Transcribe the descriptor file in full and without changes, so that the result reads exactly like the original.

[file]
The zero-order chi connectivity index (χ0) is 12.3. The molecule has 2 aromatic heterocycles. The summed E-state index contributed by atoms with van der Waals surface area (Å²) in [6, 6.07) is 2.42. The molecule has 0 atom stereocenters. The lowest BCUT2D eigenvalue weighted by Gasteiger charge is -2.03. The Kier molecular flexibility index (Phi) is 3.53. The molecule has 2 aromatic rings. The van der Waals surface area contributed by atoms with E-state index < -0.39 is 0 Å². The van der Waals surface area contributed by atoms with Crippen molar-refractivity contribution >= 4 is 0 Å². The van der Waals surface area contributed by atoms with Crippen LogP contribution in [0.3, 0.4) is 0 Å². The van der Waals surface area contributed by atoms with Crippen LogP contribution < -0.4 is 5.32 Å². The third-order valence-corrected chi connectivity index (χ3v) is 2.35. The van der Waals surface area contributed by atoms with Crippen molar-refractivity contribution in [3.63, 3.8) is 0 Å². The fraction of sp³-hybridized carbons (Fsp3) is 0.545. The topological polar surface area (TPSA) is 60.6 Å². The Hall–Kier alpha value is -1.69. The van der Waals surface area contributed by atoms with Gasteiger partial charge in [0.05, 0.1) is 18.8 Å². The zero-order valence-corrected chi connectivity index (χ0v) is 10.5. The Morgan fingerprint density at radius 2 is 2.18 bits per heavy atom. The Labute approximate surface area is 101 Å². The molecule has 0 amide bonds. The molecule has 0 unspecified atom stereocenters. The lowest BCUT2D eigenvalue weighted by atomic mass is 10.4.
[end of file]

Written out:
The zero-order chi connectivity index (χ0) is 12.3. The molecule has 2 aromatic heterocycles. The summed E-state index contributed by atoms with van der Waals surface area (Å²) in [6, 6.07) is 2.42. The molecule has 0 atom stereocenters. The lowest BCUT2D eigenvalue weighted by Gasteiger charge is -2.03. The Kier molecular flexibility index (Phi) is 3.53. The molecule has 2 aromatic rings. The van der Waals surface area contributed by atoms with E-state index < -0.39 is 0 Å². The van der Waals surface area contributed by atoms with Crippen molar-refractivity contribution >= 4 is 0 Å². The van der Waals surface area contributed by atoms with Crippen LogP contribution in [0.3, 0.4) is 0 Å². The van der Waals surface area contributed by atoms with Crippen LogP contribution < -0.4 is 5.32 Å². The third-order valence-corrected chi connectivity index (χ3v) is 2.35. The van der Waals surface area contributed by atoms with Crippen molar-refractivity contribution in [3.63, 3.8) is 0 Å². The fraction of sp³-hybridized carbons (Fsp3) is 0.545. The topological polar surface area (TPSA) is 60.6 Å². The Hall–Kier alpha value is -1.69. The van der Waals surface area contributed by atoms with Gasteiger partial charge in [0.05, 0.1) is 18.8 Å². The zero-order valence-corrected chi connectivity index (χ0v) is 10.5. The Morgan fingerprint density at radius 2 is 2.18 bits per heavy atom. The Labute approximate surface area is 101 Å². The molecule has 0 amide bonds. The molecule has 0 unspecified atom stereocenters. The lowest BCUT2D eigenvalue weighted by atomic mass is 10.4.